To use JSDoc, you'll need to write specially-formatted comments above your functions, classes, and other code elements. These comments begin with
/** and end with
*/. Within these comments, you can use JSDoc-specific tags to further describe your code. Let's start with a simple example:
In this example, we've written a simple
add() function and provided a JSDoc comment above it. The comment begins with a brief description of the function, followed by specific JSDoc tags:
@param: Describes an input parameter for the function. It includes the type (
number, in this case), the parameter's name (
a), and a description.
@returns: Describes the return value of the function. It includes the type (
number) and a description.
Common JSDoc Tags
@constructor: Indicates that a function is a constructor for a class.
@class: Indicates that the function is a class (useful if you're not using the
@property: Describes a property of a class or object.
@extends: Indicates that a class or object inherits from another class or object.
@private: Indicates that a member is private and should not be used outside of its containing class.
@public: Indicates that a member is public and can be used freely.
@deprecated: Indicates that a function, method, or property is deprecated and should not be used.
JSDoc is also great at documenting classes and their properties and methods. Let's take a look at an example:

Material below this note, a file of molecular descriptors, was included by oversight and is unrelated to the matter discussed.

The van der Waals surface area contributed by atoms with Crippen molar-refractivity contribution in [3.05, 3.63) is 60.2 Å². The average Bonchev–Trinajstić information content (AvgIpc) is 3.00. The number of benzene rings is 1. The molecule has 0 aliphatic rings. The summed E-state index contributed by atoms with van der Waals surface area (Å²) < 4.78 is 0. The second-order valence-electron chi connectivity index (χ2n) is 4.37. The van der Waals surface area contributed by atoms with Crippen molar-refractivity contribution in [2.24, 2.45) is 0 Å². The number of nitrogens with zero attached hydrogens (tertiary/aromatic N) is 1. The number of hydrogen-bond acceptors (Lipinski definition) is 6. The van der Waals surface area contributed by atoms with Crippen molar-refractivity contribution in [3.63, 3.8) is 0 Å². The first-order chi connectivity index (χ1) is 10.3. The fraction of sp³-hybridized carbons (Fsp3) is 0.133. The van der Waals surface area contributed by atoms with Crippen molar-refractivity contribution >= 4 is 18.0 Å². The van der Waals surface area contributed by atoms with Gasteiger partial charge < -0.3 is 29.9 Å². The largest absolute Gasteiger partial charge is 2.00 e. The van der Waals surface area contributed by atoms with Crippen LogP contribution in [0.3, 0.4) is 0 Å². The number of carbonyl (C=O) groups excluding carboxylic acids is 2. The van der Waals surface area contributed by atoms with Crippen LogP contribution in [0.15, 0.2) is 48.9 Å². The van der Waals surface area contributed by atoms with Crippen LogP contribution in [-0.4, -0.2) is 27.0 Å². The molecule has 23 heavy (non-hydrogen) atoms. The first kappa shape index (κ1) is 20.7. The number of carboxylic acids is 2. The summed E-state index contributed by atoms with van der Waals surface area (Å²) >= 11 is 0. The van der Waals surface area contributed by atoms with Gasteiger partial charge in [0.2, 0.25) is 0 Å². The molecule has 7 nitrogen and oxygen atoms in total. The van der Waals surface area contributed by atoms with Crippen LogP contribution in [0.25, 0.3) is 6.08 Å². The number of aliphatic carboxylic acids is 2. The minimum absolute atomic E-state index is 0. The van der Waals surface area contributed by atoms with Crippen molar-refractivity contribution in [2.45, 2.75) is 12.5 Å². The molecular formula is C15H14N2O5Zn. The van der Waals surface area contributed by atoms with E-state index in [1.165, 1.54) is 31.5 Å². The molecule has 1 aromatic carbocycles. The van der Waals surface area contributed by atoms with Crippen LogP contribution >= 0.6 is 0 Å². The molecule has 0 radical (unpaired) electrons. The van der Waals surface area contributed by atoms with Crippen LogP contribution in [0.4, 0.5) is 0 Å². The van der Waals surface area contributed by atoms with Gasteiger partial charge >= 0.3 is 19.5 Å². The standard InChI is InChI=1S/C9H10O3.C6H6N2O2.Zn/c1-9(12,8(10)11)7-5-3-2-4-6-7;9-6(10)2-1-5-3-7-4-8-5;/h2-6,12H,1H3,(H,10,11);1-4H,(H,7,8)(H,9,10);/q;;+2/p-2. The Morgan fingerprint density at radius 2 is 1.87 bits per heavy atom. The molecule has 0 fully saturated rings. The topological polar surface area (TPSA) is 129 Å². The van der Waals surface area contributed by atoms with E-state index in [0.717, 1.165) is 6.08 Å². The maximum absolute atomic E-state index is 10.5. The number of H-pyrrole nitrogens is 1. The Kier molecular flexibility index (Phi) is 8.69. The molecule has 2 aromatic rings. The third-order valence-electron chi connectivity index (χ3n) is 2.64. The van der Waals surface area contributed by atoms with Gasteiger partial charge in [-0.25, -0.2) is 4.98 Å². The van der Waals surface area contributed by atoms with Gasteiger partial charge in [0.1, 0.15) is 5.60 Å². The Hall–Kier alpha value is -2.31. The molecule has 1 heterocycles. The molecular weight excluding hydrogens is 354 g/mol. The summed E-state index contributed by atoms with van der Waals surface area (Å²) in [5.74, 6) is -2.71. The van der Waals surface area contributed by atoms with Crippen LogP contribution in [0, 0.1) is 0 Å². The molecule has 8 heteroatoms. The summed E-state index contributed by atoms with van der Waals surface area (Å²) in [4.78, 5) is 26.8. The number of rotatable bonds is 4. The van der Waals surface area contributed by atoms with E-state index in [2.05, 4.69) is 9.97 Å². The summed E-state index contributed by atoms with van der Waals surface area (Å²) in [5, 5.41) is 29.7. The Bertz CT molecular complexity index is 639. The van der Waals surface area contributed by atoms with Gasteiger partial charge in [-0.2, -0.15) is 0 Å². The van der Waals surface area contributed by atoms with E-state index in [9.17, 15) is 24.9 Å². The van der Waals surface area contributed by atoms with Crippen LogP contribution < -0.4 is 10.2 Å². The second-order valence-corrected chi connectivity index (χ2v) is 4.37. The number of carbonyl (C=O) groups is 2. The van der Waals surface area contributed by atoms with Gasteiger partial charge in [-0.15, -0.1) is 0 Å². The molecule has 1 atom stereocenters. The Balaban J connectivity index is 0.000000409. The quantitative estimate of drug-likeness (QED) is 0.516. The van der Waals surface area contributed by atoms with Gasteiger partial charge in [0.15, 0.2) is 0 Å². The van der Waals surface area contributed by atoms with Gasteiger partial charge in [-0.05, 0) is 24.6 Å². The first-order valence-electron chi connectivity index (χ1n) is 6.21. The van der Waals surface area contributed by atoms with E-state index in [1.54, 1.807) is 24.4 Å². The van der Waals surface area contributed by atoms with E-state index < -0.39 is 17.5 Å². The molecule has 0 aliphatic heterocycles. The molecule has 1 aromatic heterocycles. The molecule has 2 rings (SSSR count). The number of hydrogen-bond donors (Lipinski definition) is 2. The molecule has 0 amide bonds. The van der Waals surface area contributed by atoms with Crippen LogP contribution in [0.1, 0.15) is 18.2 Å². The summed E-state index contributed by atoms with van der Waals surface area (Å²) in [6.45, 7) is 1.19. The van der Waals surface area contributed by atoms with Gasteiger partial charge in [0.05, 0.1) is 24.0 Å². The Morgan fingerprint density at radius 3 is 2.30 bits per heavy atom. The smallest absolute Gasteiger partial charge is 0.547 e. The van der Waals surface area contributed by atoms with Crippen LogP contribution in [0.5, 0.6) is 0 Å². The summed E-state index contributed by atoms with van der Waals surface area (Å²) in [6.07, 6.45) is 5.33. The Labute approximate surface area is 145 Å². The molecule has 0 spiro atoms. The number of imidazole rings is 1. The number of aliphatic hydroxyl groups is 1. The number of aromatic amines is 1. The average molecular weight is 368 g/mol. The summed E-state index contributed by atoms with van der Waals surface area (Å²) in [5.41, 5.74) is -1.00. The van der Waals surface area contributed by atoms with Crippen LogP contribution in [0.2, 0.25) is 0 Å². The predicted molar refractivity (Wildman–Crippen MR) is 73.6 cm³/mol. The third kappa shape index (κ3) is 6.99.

In this example, we've documented a
Point class with a constructor and a
distance() method. We use the
@constructor tag to indicate that the
Point function is a class constructor, and the
@returns tags are used similarly to the previous example.
Once you've added JSDoc comments to your code, you can use the JSDoc command-line tool to generate an HTML documentation site. Install the tool using
This will generate an
out folder containing the HTML documentation site, which you can open in your browser to view the generated documentation.
To add JSDoc annotations, you'll use specially formatted comments that start with
/** followed by your annotations on each line using an asterisk
*. Here's an example:
What are some common JSDoc tags and their syntax?
There are many JSDoc tags available, but some common ones include:
@param: Documents a function parameter with its type, name, and description.
@returns: Documents the return value of a function with its type and description.
@type: Documents the type of a variable, property, or object.
@namespace: Documents a collection of related methods and properties.
@module: Documents a module with a description.
You'll need to install the JSDoc tool using npm, like this:
Then, to generate the HTML documentation, run the following command:
This will generate an
out directory containing the HTML documentation.
Can I customize the appearance of my generated documentation?
Yes, you can customize the appearance of your generated documentation by using templates. There are numerous JSDoc templates available, or you can create your own. To use a template, install it via npm and then pass the
--template option when running the
jsdoc command, like this: